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  • Rose Stanley-Gilbert

THE PATH FORWARD: An Interview with Mia's Kristin Prestegaard

Rose Stanley-Gilbert recently sat down with Kristin Prestegaard, Chief Audience Officer at Mia, for a conversation about visitor expectations, the future of the guides, and more.

Credit: (Twin Cities Business)

Kristin Prestegaard is Mia’s Chief Audience Officer and oversees the Audience

Engagement division here at Mia. Mia Guides, within the Learning and Engagement department, are part of this division.

In my hour interview with Kristin Prestegaard I met someone who was warm and generous with her time, but mostly I remember how I was caught up in her enthusiasm. I began re-thinking things…Can change be inspiring? Can challenges be an opportunity? As we talked I began to imagine change as full of possibilities.

Choosing Mia

Kristin grew up in a family that frequently visited Mia. She attended Gustavus Adolphus College and graduated with a Bachelor of Arts in Psychology and Management, and with a minor in Art History. Later she received her Masters of Organizational Leadership from St. Catherine University. Her career began by working in television, but she soon realized that she wanted to play a part in building a civic institution that would serve her community. She also wanted a career that would also be more personally rewarding. She chose to work at Mia.

Audience Engagement

Kristin began her Mia career 18 years ago, working in Communications for the museum. She became the Audience Officer in 2021. Since then, she has been evaluating Mia’s departments and envisioning how they could work together in the best way.

The Audience division at Mia comprises these three sections:

• Communications (marketing & public relations)

• Design/Branding

Learning and Engagement (which includes the Guides)

In the past Learning and Communications were in separate divisions, even though they are dependent on each other. By merging these departments, Kristin believes that working together will empower the staff and increase creativity.

How do guides fit into the picture?

Guides are part of Mia… and will remain so on the path forward. Audiences will always be evolving and we will be able to adapt and change with them. Before making any alterations relating to guides, Kristin plans to first have conversations with a number of guides about what is working and what is not, and their experiences touring with visitors.

Over the Last 10 Years… How has our Understanding of Visitors Changed?

Minneapolis Institute of Art Loyalty Infographic

This diagram, supplied by Kristin, clarifies Mia’s knowledge of how visitors’ expectations have changed over time. The lower gray section reflects our 2012 understanding that visitors wanted Mia to be an engaging place to visit. According to the black bands, if you were aware of and “knew Mia” and you visited the museum, it was assumed you would become enthusiastic members.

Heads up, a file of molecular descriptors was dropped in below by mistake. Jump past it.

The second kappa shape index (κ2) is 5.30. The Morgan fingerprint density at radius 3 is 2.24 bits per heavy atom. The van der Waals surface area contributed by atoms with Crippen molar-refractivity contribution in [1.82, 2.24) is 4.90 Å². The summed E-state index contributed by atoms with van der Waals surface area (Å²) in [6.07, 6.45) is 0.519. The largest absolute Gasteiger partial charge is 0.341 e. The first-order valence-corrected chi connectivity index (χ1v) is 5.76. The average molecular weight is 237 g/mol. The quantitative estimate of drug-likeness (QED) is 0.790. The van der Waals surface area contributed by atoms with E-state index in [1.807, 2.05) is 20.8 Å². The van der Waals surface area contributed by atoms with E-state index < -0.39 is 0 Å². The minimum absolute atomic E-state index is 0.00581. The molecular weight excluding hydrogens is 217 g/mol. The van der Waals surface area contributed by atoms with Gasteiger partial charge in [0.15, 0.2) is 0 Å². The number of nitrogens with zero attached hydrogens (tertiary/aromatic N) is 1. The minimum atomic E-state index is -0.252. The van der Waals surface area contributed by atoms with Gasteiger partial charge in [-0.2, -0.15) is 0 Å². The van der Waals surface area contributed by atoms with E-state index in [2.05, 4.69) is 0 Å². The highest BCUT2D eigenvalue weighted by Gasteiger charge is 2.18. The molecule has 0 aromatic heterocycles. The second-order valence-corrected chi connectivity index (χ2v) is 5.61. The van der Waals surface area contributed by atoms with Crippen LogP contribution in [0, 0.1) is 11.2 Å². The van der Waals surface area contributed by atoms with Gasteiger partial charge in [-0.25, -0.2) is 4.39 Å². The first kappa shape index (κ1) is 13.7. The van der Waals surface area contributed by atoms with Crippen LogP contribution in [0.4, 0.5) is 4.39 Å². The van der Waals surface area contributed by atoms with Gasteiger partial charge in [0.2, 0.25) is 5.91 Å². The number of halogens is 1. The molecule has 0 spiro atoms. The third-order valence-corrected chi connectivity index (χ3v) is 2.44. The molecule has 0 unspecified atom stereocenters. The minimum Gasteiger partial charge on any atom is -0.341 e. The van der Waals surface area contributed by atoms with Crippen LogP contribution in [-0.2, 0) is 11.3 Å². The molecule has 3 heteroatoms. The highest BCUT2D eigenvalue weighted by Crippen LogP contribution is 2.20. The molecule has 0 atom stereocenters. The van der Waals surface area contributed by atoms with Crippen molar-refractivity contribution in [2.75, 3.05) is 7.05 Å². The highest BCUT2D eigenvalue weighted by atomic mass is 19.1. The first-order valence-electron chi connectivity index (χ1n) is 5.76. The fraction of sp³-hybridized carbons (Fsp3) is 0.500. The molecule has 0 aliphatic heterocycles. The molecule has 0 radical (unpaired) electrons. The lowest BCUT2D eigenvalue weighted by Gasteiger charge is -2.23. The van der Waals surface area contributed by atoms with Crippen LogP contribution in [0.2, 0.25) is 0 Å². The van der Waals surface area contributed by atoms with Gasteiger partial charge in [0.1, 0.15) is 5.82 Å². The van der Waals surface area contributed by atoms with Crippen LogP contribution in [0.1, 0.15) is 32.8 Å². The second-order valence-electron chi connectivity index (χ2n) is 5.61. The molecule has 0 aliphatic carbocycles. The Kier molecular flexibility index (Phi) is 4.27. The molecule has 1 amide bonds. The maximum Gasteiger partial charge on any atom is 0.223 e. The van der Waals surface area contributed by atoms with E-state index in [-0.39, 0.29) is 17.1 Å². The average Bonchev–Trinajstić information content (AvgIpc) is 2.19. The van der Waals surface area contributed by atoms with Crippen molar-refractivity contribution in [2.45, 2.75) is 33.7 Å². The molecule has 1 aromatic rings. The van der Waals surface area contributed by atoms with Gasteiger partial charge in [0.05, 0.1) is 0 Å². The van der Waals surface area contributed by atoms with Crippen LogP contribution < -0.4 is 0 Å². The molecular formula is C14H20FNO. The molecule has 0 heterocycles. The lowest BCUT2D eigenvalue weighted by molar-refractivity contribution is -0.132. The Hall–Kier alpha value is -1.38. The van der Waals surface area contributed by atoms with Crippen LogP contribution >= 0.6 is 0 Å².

The upper turquoise section reflects the new Mia goal for 2021 and beyond: creating personal experiences for visitors and developing a sense of belonging to a community that loves art. Looking at the upper black bands show what we hope visitors will FEEL. We know art can touch visitors personally. Mia is a place where they can share ideas and feel connected to an art community. Those experiences with art are the basis for developing a true attachment to Mia…and becoming loyal members.

According to Kristin, guides play an indispensable role in achieving these goals. We create themes that are relevant and thought-provoking for living in our modern, diverse world. We make art accessible by sharing its context —what is the artist’s intention, society’s values and other supportive information. We engage our visitors by encouraging individuals to share their thoughts and by respecting a variety of viewpoints.

Beginning in the Fall: Art and Creative Aging

Another area Kristin oversees is Engagement and Programming. Kara notified us this this summer that Mia was among nine art museums from across the country to receive a grant from the Vitality Arts Project, an initiative designed to expand creative aging programming for older adults across the country. The team submitting Mia's grant proposal was led by Kristin and Sheila McGuire.

The grant money Mia receives will be used to create a new series of Creative Aging programs aimed at museum audiences who are 55 and older AND love learning! Local artists will be hired to teach a series of 8-week classes on subjects like drawing, painting, ceramics, metalwork, or participating in music or theater. Sheila McGuire will run the program’s curriculum.

The program was developed to expand the participation of older visitors at Mia. It is also about fostering a creative and diverse community of friends. As an added benefit, the program will support working artists who share their knowledge, passion, and techniques in the classes.

This conversation helped me to realize that the path forward at Mia will have changes, but also opportunities. As we meet our visitors’ expectations, giving tours will continue to be a rewarding experience.

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